The U.S. has been gradually moving away from the war on drugs, which started in the ’70s and has led to prisons overflowing with drug offenders on long sentences.
A map from Pew Research Center (see right) shows how states have overwhelmingly been easing drug laws over the past few years, even in traditionally conservative areas. Easing drug laws includes lowering penalties for drug possession charges, shortening mandatory minimums, and providing alternatives to the traditional criminal justice system such as drug courts.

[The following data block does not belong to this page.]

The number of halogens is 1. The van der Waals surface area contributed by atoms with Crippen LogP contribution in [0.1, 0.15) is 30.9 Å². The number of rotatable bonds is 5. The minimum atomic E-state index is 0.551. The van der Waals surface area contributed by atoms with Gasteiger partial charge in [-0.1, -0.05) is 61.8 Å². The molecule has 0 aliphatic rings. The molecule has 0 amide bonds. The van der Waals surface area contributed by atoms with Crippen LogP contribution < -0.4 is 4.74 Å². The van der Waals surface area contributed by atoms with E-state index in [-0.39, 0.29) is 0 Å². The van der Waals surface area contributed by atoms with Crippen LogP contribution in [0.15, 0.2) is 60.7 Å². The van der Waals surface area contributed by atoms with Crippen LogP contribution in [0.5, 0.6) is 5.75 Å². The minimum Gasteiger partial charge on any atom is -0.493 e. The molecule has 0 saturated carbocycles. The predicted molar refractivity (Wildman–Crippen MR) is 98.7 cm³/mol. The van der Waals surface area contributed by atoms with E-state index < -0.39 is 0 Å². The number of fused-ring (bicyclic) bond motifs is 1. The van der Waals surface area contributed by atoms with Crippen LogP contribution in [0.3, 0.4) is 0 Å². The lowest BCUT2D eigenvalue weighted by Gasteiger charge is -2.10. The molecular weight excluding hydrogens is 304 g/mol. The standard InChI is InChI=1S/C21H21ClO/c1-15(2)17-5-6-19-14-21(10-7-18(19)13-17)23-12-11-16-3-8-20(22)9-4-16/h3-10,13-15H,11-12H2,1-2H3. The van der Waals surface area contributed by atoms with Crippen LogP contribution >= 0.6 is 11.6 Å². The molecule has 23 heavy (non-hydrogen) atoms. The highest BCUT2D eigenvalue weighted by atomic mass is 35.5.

Many states were forced to cut their budgets after the economic collapse in 2008, so legislators eased drug laws in part to cut prison costs. And lately, reforming drug policy has been a bipartisan effort.
Attitudes of Americans have also shifted in recent years — in a Pew study, 67% of people said government should focus more on treating people who use illegal drugs, and only 26% said prosecution should be the focus. This differs drastically from 25 years ago, when Americans thought law enforcement should be tough on drug offenders and 73% of Americans favoured a mandatory death penalty for “major drug traffickers.
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